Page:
170509-N-FB082-023 NEWPORT, R.I. (May 9, 2017) Students prepare a presentation for the newly designed International Maritime Staff Operators Course (I-MSOC) at U.S. Naval War College, Newport, Rhode Island. Sixteen students from partner nations are enrolled in the inaugural course. Developed in response to international requests for a course similar to the popular Maritime Staff Operators Course, which provides organizational and individual-level education and training in planning, execution, and assessment functions and tasks for Navy leaders assigned to a Maritime Operation Center, I-MSOC focuses on NATO, United Nations and interagency operations in addition to U.S. planning and procedures. (U.S. Navy photo by Daniel L. Kuester/Released)


By Daniel L. Kuester, U.S. Naval War College Public Affairs
June 26, 2017

NEWPORT, R.I. – U.S. Naval War College (NWC), Newport, Rhode Island graduated the first class in its recently introduced International Maritime Staff Operators Course (I-MSOC) during a ceremony Friday.

The new international-centered course is patterned after the popular Maritime Staff Operators Course (MSOC) for U.S. students.

I-MSOC focuses on NATO, United Nations and interagency operations in addition to U.S. planning and procedures for high-level students of navies of partner nations.

“This course is designed specifically for international students,” said Andrew Elvin, program manager for the new course. “The international course is solely focused on and delivered to them and targeted on their requirements.”

I-MSOC offers additional instruction dealing with coalition operations and was created in response to requests from international navies to receive training similar that of MSOC.

“We have had interest from students from other countries,” said Elvin. “They said they would really like to have an operational-level course. No one offered that, so the International Programs department at NWC, in line with its existing programs consisting of the Naval Command College, Naval Staff College, International Seapower Symposium and Regional Alumni Symposia, took the initiative and formed a NWC cross-functional team to develop and provide the course.” 

The course was designed by Naval War College to provide international naval officers the skills needed to support the planning and execution of maritime operations and integrate with existing operational planning teams. It is designed for intermediate-level maritime officers.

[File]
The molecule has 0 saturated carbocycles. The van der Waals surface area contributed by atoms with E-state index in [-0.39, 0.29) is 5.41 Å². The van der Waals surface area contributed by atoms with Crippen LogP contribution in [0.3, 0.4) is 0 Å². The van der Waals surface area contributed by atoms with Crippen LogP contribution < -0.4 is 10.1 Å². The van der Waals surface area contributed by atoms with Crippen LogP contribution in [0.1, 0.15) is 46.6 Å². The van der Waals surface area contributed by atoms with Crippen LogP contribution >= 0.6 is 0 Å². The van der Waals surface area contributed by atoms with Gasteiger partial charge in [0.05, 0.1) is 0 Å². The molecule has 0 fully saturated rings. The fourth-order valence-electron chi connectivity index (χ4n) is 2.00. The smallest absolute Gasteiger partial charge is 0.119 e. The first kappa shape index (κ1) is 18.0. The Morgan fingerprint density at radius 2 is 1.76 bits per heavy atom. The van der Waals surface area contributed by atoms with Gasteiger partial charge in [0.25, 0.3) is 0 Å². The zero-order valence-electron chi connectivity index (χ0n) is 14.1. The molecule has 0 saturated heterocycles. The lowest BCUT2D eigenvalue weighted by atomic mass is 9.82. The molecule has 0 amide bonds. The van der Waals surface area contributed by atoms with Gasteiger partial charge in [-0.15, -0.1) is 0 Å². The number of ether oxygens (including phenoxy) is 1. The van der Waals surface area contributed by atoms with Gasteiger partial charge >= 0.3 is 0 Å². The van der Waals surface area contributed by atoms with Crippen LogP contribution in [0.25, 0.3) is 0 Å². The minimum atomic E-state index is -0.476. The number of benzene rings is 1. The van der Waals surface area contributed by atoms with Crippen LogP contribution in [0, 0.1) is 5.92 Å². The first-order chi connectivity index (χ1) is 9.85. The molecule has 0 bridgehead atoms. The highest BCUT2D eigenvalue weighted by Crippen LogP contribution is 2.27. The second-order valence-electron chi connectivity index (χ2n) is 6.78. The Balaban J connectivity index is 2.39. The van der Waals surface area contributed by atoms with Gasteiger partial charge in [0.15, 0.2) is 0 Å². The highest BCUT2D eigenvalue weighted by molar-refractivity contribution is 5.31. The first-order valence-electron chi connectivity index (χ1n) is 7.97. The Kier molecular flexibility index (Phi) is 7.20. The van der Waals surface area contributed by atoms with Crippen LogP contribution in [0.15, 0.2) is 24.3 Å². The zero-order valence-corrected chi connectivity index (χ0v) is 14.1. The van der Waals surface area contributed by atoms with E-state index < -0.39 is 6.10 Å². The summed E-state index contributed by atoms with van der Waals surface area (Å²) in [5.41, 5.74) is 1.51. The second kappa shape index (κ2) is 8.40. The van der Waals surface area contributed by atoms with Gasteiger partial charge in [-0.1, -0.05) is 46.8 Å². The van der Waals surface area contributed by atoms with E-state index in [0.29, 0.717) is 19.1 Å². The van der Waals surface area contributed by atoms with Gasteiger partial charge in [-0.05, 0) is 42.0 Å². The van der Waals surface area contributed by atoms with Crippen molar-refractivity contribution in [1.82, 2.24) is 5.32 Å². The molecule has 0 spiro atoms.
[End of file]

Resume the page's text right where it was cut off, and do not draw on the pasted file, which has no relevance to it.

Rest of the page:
Speaking at the graduation ceremony, President, U.S. Naval War College, Rear Adm. Jeffrey Harley noted that everyone benefits from offering the course.

“In addition to learning from us at the college,” Harley said, “we have learned something from you and will take this new-found knowledge, this tool kit if you will, and will add it to next year’s course and many courses after, ensuring we continue to grow together as partners in maritime superiority.”

That partnership is one of NWC’s core missions and is vital to maintaining solid partnerships.

“The better our partners understand how we plan and execution maritime operations the more effective the team will be,” said Paul Schmidle, associate professor, in NWC’s College of Operational and Strategic Leadership. “More than just remembering the planning steps, our students learn effective ways to analysis and solve complex problems. These problem-solving skills can be applied to a variety of challenges.”

I-MSOC took years to create, said Michael Hallett, the International Programs curriculum manager, and there may still be future changes as administrators receive feedback from students and professors on the curriculum.

“This first course was a trial run, and we are engaging in a multidimensional assessment process in order to improve the course,” said Hallett.

Students found the information presented in the course very helpful.

“It was far beyond my expectations,” said Lt. Cmdr. Jinsung Park, South Korea navy, and I-MSOC graduate. “Here, we learned much about the operational level of war, and what it takes to be an effective staff officer in a U.S. or coalition maritime operations center. I will recommend to our education command in South Korea that we need to send more people to this course to understand operational planning and staff processes so we can further develop our planning.”

Students in the course were from Argentina, Australia, Bulgaria, Colombia, Japan, Mexico, Morocco, Oman, Pakistan, Peru, Philippines, Saudi Arabia and South Korea.

Future hopeful students are already asking about availability in next year’s course.

“Students are already inquiring about when the next course is offered,” said Hallett. “There is already interest in the 2018 class and we’ve had to turn some away. The demand is definitely there for his course.”


NWC is a one-year resident program that graduates about 600 resident students and about 1,000 distance learning students each year. Its primary mission is to educate and develop future leaders. Additional missions include: helping to define the future Navy and its roles and missions, supporting combat readiness, strengthening global maritime partnerships, promoting ethics and leadership throughout the force, contributing knowledge to shape effective decisions through our Maritime History Center, providing expertise and advice to the international legal community through the Stockton Center for the Study of International Law. Students earn Joint Professional Military Education (JPME) credit and either a diploma or a master’s degree in National Security and Strategic Studies or Defense and Strategic Studies. Established in 1884, U.S. Naval War College is the oldest institution of its kind in the world. More than 50,000 students have graduated since its first class of nine students in 1885 and about 300 of today’s active duty admirals, generals and senior executive service leaders are alumni.
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